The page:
It’s Thursday, which means nothing really, but in social media world it has become #throwbackthursday. People posts pictures from last week, last month, their first 5k or marathon, or maybe a picture from high school, which for some us was a long, long time ago! (What were we thinking with that big hair?!) For my Thursday, I’ve compiled a list of throwback stories to share, provided by the wonderful people of the internet. Enjoy.
This week I got into a conversation with a recent high school graduate based on her following tweet:
“I went swimming today at my friend’s graduation party & I couldn’t even enjoy myself because I’m so self conscious in a swim suit.”
A few of us ‘older’ and ‘wiser’ folks tried to encourage her to focus on her health and her happiness, reassuring her that she is beautiful and strong, and a plethora of other positive reinforcements. Here’s the thing: she shouldn’t even have that thought cross her mind. It is summer and it is hot outside and she is young and putting on a swimsuit should be the last of her worries. I could go on a rampage here about the media and unrealistic physical expectations of women, and Victoria’s Secret models and Kim Kardashian’s ass… but I won’t….for now. As women, (can’t speak for the gentlemen) we spend far too much of our life not wearing the swimsuit, not buying the dress, not doing something until we lose weight, firm up some muscles or drop a size. We feel ugly and fat when truly we are all beautiful just the way we are. We literally waste YEARS waiting for something to be ‘just so’ rather than enjoying and celebrating the here and now.
Wear the swimsuit. Buy the dress. Dance in public. Sing karaoke.
Someone I consider a friend from Twitter shared some very bad news with me and with the Twitter world-at-large this week. Michelle Wolfer, @lutherungirl has been in treatment for breast cancer over the last year, and in spite of previous reports, found out that the cancer has returned and has moved into her liver, lungs and lymph nodes. There are no words that can clearly express how this information made feel. I’ve never met Michelle, although I hope to one day. She was sharing her struggles last year at the same time that I was running through my grief over the loss of Brice. I think we bonded over our hardships then and I felt like if she could run through her fight with cancer and chemotherapy, I could run through my fight with sadness and guilt and anger. Many of my hard miles last year were run thinking of Michelle – when I wanted to stop or give up or slow down, I didn’t. Michelle wasn’t slowing down and she had every right and a really good reason to…but she didn’t and neither did I.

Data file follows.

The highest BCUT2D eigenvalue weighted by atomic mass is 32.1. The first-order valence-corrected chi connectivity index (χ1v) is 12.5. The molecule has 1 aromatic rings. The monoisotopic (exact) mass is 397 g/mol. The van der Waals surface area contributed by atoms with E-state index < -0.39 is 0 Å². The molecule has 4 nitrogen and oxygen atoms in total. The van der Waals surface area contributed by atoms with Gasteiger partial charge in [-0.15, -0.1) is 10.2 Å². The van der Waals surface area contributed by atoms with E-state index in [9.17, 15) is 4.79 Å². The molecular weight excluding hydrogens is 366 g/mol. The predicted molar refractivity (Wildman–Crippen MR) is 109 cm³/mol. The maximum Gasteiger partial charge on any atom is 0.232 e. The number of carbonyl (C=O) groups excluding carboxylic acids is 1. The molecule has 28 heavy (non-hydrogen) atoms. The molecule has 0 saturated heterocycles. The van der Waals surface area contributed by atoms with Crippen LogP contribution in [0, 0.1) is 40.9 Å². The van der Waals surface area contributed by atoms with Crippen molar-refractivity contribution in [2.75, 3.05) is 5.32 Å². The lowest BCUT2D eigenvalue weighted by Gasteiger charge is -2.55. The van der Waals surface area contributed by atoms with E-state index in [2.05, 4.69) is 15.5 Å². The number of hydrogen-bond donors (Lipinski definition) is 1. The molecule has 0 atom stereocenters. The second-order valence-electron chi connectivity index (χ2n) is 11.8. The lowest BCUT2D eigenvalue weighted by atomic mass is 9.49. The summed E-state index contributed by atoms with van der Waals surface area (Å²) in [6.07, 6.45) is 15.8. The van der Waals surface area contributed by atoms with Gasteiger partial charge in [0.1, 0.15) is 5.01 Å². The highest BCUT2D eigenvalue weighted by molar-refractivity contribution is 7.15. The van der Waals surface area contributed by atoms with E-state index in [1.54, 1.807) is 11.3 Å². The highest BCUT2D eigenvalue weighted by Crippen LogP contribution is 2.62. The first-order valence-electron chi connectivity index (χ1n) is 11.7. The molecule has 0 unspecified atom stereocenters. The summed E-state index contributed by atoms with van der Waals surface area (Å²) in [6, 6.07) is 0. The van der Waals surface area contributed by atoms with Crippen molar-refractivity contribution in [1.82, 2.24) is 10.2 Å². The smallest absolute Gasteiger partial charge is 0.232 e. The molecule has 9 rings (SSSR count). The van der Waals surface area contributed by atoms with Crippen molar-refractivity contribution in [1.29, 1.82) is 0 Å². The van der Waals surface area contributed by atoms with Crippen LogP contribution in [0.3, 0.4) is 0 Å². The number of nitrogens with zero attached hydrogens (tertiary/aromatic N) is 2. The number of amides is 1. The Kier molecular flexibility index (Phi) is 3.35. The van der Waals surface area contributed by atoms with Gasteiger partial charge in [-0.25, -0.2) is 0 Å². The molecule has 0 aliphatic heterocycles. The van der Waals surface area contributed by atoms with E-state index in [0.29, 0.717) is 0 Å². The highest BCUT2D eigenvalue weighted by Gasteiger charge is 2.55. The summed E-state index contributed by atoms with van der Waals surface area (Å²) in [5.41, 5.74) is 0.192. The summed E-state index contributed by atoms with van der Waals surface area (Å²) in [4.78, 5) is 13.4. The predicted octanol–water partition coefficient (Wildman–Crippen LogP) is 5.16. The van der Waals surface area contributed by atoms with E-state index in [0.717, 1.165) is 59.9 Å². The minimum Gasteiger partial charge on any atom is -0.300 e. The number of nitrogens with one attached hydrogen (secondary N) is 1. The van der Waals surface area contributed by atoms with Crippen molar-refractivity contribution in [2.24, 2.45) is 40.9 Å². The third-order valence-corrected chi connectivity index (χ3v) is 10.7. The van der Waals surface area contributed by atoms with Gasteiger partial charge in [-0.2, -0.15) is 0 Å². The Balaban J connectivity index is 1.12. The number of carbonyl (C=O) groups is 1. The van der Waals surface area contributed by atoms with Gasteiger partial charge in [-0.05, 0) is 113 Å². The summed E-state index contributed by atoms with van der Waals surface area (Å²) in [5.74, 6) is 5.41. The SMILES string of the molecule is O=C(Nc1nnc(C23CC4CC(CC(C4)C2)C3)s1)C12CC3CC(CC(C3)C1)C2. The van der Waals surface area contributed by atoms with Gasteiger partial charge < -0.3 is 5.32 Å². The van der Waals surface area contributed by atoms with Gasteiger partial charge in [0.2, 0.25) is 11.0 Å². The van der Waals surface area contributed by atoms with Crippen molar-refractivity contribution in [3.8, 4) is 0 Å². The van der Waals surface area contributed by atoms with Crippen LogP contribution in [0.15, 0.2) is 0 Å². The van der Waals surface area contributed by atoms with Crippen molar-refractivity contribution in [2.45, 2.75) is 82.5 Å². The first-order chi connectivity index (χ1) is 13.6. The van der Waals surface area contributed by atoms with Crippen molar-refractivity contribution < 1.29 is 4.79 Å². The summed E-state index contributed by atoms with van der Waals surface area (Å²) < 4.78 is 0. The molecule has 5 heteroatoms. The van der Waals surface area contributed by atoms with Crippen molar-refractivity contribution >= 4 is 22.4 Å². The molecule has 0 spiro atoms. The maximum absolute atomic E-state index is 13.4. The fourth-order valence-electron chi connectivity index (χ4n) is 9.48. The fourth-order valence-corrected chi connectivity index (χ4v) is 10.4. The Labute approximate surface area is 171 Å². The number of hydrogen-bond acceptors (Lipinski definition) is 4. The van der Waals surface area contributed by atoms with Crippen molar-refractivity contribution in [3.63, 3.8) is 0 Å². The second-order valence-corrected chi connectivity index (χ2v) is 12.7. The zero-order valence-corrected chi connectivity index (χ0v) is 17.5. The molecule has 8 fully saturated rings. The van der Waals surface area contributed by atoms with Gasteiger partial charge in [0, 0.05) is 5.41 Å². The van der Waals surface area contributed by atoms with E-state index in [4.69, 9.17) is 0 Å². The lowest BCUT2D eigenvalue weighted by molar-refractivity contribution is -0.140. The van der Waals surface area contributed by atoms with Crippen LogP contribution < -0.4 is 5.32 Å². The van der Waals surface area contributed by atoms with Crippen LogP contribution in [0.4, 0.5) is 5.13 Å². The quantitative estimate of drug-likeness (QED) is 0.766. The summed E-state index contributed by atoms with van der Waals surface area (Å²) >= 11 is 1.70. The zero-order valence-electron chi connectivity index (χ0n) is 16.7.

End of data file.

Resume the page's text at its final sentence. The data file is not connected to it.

Michelle is a fighter. She is a wife and a runner and a teacher and an #earthathon coach and a friend and a fighter. She attends her local Lutheran church, loves her kitties and always has an encouraging word to share. She is a woman who has lost her hair due to chemo and is going to lose it again. She is a runner that wants to keep running during whatever time she has left on this earth. She is beautiful and kind and stronger and braver than anyone I know. I have no idea how she feels or how I would feel in her place. She says, ‘There is no cure, but there is hope.‘and one of her favorite Bible verses is Isaiah 40:31:
but those who hope in the LORD will renew their strength. They will soar on wings like eagles; they will run and not grow weary, they will walk and not be faint.
I am praying for Michelle, her family and her doctors. Pray, send good healing thoughts, positive vibes, fast, burn candles or sage or herbs, meditate, perform ritual dances – whatever is your spiritual practice – do it for Michelle.
Flashing back to November for this story – November 27, 2015 to be exact. Another Twitter friend, Another Jen @PotataHed messaged me:
I ran a 5K with my son tonight, and prayed for you. Gave him an extra hug. Wishing you comfort and peace.
This was right before what would have been Brice’s 17th birthday. Jen’s son, Joe, is 15. We talked about how fast teenage boys can run and how cool it is that they will run with mom – sometimes. We should have mentioned how stinky and messy they are too. She informed me that Joe wanted to dedicate his race the next weekend to Brice. She had told him about Brice, and it opened a door to discuss a very tough subject. I was so honored and humbled and overwhelmed at the thoughtfulness of a teenage boy who didn’t know me or my son. That Saturday, December 5, Jen and Joe ran a 5k for Brice. For my Brice. For a teenage boy that they had never met.
I am still, so honored by their kindness and thoughtfulness. I asked Jen to give Joe a big hug for me. And just to put some icing on the cake she responds with this:
You were right there with me! I’ve run this race for 10 years and never even placed. Today I won my age group, and so did Joe. Have a great day, friend.
Little acts of kindness. Words of encouragement. Running for someone other than yourself. There are some very good people in this world. Be one of them.